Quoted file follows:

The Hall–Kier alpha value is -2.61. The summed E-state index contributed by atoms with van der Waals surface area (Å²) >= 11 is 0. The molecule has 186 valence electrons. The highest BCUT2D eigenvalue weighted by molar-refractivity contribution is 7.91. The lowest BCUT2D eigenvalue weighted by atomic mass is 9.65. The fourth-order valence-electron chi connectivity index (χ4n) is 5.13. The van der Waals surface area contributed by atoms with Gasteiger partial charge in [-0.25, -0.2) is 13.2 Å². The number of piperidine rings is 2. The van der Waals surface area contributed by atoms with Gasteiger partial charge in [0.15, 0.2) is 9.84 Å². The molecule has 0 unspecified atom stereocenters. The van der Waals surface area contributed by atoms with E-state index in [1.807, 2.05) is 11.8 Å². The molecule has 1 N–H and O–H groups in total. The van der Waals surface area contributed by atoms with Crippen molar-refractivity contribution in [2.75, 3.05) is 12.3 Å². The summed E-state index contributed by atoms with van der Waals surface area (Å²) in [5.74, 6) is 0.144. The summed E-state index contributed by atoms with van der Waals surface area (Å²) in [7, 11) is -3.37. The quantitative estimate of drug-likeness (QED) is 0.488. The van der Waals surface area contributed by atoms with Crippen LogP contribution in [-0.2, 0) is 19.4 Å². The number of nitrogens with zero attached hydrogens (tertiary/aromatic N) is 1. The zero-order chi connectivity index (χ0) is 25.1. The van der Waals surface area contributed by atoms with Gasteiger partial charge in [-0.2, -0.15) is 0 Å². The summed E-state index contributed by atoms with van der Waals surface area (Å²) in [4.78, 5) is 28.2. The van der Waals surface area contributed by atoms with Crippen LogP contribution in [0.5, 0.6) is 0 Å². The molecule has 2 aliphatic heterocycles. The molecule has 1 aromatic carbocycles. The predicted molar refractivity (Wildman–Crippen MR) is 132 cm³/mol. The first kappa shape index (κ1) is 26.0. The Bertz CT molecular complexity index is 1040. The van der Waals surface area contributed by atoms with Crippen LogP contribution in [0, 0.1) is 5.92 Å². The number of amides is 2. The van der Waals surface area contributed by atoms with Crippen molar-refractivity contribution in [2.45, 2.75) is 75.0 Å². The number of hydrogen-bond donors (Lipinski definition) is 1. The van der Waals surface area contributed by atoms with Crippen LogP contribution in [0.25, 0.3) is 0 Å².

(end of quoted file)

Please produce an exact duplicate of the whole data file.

The Hall–Kier alpha value is -2.61. The summed E-state index contributed by atoms with van der Waals surface area (Å²) >= 11 is 0. The molecule has 186 valence electrons. The highest BCUT2D eigenvalue weighted by molar-refractivity contribution is 7.91. The lowest BCUT2D eigenvalue weighted by atomic mass is 9.65. The fourth-order valence-electron chi connectivity index (χ4n) is 5.13. The van der Waals surface area contributed by atoms with Gasteiger partial charge in [-0.25, -0.2) is 13.2 Å². The number of piperidine rings is 2. The van der Waals surface area contributed by atoms with Gasteiger partial charge in [0.15, 0.2) is 9.84 Å². The molecule has 0 unspecified atom stereocenters. The van der Waals surface area contributed by atoms with E-state index in [1.807, 2.05) is 11.8 Å². The molecule has 1 N–H and O–H groups in total. The van der Waals surface area contributed by atoms with Crippen molar-refractivity contribution in [2.75, 3.05) is 12.3 Å². The summed E-state index contributed by atoms with van der Waals surface area (Å²) in [5.74, 6) is 0.144. The summed E-state index contributed by atoms with van der Waals surface area (Å²) in [7, 11) is -3.37. The quantitative estimate of drug-likeness (QED) is 0.488. The van der Waals surface area contributed by atoms with Crippen LogP contribution in [-0.2, 0) is 19.4 Å². The number of nitrogens with zero attached hydrogens (tertiary/aromatic N) is 1. The zero-order chi connectivity index (χ0) is 25.1. The van der Waals surface area contributed by atoms with Gasteiger partial charge in [-0.2, -0.15) is 0 Å². The summed E-state index contributed by atoms with van der Waals surface area (Å²) in [4.78, 5) is 28.2. The van der Waals surface area contributed by atoms with Crippen LogP contribution in [0.5, 0.6) is 0 Å². The molecule has 2 aliphatic heterocycles. The molecule has 1 aromatic carbocycles. The predicted molar refractivity (Wildman–Crippen MR) is 132 cm³/mol. The first kappa shape index (κ1) is 26.0. The Bertz CT molecular complexity index is 1040. The van der Waals surface area contributed by atoms with Crippen LogP contribution in [0, 0.1) is 5.92 Å². The number of amides is 2. The van der Waals surface area contributed by atoms with Crippen molar-refractivity contribution in [2.45, 2.75) is 75.0 Å². The number of hydrogen-bond donors (Lipinski definition) is 1. The van der Waals surface area contributed by atoms with Crippen LogP contribution in [0.25, 0.3) is 0 Å².